When it comes to street food, India is the land of variety. Street food varies from region to region related to the culture of the State. Astoundingly each state has exclusive street food serving. As we all know Delhi is acknowledged for its huge variety of street food and the tempting dishes they serve by the roads. But if we have to decide on the best street food of all times, I think Golgappa wins the race. Like Bengalis have a series of nick names, Golgappa also takes the pride of having an assortment of names and at the same time enjoyed with the same excitement and love all over India. Be it Panipuri, Pani ke patashe, Gup Chup, Paani Poori, Puchka, Gopcha, Pakodi, Gol Gappa: admirers drool for it consistently.
To the land of ‘Puchka’:
Bengalis love their khatta (tangy) and jhal (spicy), Puchka recipe and undoubtedly the aloo (potato) filling. They never mind to stand in long queue at the Puchka counter and not even to wait for half an hour until their turn comes to taste this delicacy. Ask any Bengali and they will know the best puchka vendor in their locality. When they visit areas they taste each and every Puckha vendor in that region and then sit for a prolonged analysis of ; ‘who is the best Phucka chef’. After that they love to play role, of Puchka reviewer and ‘Best Puchka’ availability guide. They will always be over excited to guide you to the besh ‘Puchka’ vendor. You will find them emotionally connected to this particular street food.
They find an undefined joy in critisizing the ‘mitha phucka’ or the ‘non aloo’ stuffed ‘Phucka’ available in other parts of India. They strongly believe Bengal serves the best ‘Puchka’ and no one else can come close to it. They love their delicacy so much so that if they settle in some parts of India they manage to find out ‘that Puchka wala’ who will serve them their ‘Kolkata Phucka’. Such is the obsession for this street food ‘Puchka’. ‘Puchka’ aficionados can make any ‘Puchka’ vendor filthy rich by being their regular loyal customer, strongly recommending others to try their vendor and provoking others for a puchka eating competition. ‘Word of Mouth’ marketing is very prominent in Bengal, in this business. Above all, marriages without a ‘phucka’ stall is almost unimaginable. This dominant craze of ‘Puchka’ among Bengalis makes it the Numero Uno street food in Bengal. Now, if you want to try this delicacy you need to follow certain rules or you can end up hurting the sentiment of Bengalis very badly.
- You need to have it in ‘one Go’, do not break and have it. Biting a ‘puchka’ into half is strictly prohibited.
- Make it as spicy as possible. Sweet ‘phucka’ ? Is it ‘Phucka’ at all?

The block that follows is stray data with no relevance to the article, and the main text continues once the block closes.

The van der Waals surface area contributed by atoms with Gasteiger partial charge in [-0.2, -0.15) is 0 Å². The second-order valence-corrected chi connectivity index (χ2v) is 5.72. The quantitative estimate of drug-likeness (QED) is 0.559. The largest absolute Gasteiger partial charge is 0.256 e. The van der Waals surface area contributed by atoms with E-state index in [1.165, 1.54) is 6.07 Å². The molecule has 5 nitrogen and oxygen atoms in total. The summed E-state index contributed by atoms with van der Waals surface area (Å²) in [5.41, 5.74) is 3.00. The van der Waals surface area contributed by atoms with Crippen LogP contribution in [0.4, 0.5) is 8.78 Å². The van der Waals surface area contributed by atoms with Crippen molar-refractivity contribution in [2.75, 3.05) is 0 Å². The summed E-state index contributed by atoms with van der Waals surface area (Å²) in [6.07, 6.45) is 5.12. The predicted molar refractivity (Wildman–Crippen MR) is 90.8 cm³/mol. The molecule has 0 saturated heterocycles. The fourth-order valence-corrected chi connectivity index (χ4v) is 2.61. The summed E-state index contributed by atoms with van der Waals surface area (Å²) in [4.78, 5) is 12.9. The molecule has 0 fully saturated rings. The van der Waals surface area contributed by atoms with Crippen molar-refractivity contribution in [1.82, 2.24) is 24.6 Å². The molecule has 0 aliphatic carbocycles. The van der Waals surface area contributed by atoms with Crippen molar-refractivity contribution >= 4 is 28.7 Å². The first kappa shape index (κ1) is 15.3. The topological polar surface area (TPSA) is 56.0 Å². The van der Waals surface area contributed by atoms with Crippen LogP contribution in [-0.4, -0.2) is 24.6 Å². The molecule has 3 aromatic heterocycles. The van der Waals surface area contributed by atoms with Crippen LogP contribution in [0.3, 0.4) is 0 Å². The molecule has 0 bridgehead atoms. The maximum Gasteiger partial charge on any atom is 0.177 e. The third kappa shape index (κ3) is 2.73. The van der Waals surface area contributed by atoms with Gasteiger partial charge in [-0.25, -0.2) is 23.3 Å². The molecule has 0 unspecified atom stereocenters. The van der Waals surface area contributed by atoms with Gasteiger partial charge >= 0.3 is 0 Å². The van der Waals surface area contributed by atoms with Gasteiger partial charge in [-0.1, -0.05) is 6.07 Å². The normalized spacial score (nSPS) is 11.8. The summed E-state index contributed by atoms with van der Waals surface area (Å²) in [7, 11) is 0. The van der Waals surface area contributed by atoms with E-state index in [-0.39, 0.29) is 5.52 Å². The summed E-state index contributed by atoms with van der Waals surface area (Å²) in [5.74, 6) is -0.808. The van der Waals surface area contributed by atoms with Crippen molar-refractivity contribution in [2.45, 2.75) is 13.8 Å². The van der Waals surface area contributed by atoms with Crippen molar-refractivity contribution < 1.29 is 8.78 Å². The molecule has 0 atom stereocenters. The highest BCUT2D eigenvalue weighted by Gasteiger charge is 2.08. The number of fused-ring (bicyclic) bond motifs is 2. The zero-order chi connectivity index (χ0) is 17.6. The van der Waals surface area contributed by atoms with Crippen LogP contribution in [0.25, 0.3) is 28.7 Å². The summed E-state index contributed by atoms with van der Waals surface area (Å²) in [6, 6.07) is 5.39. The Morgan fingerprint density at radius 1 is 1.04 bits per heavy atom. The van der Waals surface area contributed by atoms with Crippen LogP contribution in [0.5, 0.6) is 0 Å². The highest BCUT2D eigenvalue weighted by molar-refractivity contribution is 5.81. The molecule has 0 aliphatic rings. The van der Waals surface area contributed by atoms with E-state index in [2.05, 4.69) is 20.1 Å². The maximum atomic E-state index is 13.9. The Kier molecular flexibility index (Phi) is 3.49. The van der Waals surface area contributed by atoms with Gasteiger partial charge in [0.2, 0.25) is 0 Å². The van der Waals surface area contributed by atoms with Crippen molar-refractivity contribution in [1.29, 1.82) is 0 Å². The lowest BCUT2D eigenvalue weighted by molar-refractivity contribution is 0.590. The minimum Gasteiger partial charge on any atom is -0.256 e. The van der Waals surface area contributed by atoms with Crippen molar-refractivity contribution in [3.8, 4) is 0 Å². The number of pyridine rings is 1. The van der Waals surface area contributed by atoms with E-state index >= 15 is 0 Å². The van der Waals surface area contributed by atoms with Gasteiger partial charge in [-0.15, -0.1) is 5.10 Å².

- You need to have min 15-20 ‘Phucka’ at once, less than that it is not allowed. But if you want to have more than that definitely : ‘you are most welcome’.
- After having you ‘phucka’, have some ‘khatta’ water for sure and also one ‘sukha phucka’
Now to the land of Spicy Gol Gappe :
The North Indians loves their small spicy water-filled ‘Gol Gappes’. They find ‘Gol Gappes’ to be the best among all the varieties available. Whenever a fight is witnessed on the ground that which is the best Pani Puri, Gol Gappa or Puchka? They leap in passionately to defend their ‘Gol Gappa’ as the best of the three and undoubtedly the ‘best street food’. Gol Gappa stalls and long queue at the stalls are a very common sight all over the North. Here people love to have Gol Gappa as evening snack almost every day and never get bored. The Gol Gappa here creates its unique identity by having a dash of mint in the water with lot of spices,the water has a tangy taste. They also serve chutney along with it and the Gol Gappe is stuffed with potato and chickpea. Without fail Gol Gappa develops an emotional connect with its admirers even here.
The most popular Pani Puri :
The most common name of this well known street food : Pani Poori. Not only in western India but also in Hyderabad and Tamil Nadu it is known by this name. But still it manages to have slight variations in taste in different regions. The difference in regional culture, brings in the uniqueness in the taste. In Mumbai the stuffing is predominately of Ragda along with meetha (sweet) Chutney they also add boondi in water. While in MP they add mashed potato and there is no boondi in water. In Gujarat but obviously sweet chutney is compulsory and they add mashed potato and boiled moong as filling while in Bangalore they add onion too in the filing. Hence, the name remains the same with slight variation in the preparation. Undoubtedly it remains the hot favorite in each place. In some places they also get served with five different water and people relish that too.
So even though the basic ingredients and shape remains the same they are that savory item to which the people connect emotionally and can fight for it. The fight of which is the best among the three is a never ending one and no one has come to any conclusion yet. No one other than this street food stands as the winner among the Street food across India and can be termed as the ‘Best Street Food’. It continues to use its magic wand to mesmerize people.